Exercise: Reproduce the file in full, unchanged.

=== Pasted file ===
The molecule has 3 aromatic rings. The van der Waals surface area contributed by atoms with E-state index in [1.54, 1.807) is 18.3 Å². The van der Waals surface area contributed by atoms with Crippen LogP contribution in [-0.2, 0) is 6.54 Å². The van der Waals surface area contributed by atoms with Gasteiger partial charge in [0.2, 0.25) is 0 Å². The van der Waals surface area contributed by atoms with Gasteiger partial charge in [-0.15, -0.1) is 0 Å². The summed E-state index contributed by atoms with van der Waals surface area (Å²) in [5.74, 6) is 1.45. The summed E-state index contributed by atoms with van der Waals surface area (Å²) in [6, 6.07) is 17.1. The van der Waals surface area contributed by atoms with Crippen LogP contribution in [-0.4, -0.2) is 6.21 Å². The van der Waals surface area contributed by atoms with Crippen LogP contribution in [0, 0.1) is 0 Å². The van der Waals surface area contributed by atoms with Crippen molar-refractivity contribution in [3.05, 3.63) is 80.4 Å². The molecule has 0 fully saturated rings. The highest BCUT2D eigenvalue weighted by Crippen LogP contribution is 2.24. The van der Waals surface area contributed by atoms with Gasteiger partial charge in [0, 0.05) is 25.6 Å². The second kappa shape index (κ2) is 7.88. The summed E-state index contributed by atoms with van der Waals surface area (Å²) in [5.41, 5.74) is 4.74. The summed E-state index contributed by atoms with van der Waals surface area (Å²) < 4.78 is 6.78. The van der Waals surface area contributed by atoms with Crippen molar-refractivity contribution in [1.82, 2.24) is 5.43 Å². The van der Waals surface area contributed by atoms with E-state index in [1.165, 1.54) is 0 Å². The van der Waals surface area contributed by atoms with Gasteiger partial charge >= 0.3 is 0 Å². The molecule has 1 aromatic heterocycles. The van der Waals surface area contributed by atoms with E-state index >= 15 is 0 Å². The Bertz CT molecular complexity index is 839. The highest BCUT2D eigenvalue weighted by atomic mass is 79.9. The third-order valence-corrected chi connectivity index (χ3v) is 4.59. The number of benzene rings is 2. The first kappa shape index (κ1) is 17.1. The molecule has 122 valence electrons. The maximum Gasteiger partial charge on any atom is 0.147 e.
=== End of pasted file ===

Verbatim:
The molecule has 3 aromatic rings. The van der Waals surface area contributed by atoms with E-state index in [1.54, 1.807) is 18.3 Å². The van der Waals surface area contributed by atoms with Crippen LogP contribution in [-0.2, 0) is 6.54 Å². The van der Waals surface area contributed by atoms with Gasteiger partial charge in [0.2, 0.25) is 0 Å². The van der Waals surface area contributed by atoms with Gasteiger partial charge in [-0.15, -0.1) is 0 Å². The summed E-state index contributed by atoms with van der Waals surface area (Å²) in [5.74, 6) is 1.45. The summed E-state index contributed by atoms with van der Waals surface area (Å²) in [6, 6.07) is 17.1. The van der Waals surface area contributed by atoms with Crippen LogP contribution in [-0.4, -0.2) is 6.21 Å². The van der Waals surface area contributed by atoms with Crippen LogP contribution in [0, 0.1) is 0 Å². The van der Waals surface area contributed by atoms with Crippen molar-refractivity contribution in [3.05, 3.63) is 80.4 Å². The molecule has 0 fully saturated rings. The highest BCUT2D eigenvalue weighted by Crippen LogP contribution is 2.24. The van der Waals surface area contributed by atoms with Gasteiger partial charge in [0, 0.05) is 25.6 Å². The second kappa shape index (κ2) is 7.88. The summed E-state index contributed by atoms with van der Waals surface area (Å²) in [5.41, 5.74) is 4.74. The summed E-state index contributed by atoms with van der Waals surface area (Å²) < 4.78 is 6.78. The van der Waals surface area contributed by atoms with Crippen molar-refractivity contribution in [1.82, 2.24) is 5.43 Å². The van der Waals surface area contributed by atoms with E-state index in [1.165, 1.54) is 0 Å². The van der Waals surface area contributed by atoms with Gasteiger partial charge >= 0.3 is 0 Å². The molecule has 1 aromatic heterocycles. The van der Waals surface area contributed by atoms with E-state index >= 15 is 0 Å². The Bertz CT molecular complexity index is 839. The highest BCUT2D eigenvalue weighted by atomic mass is 79.9. The third-order valence-corrected chi connectivity index (χ3v) is 4.59. The number of benzene rings is 2. The first kappa shape index (κ1) is 17.1. The molecule has 122 valence electrons. The maximum Gasteiger partial charge on any atom is 0.147 e.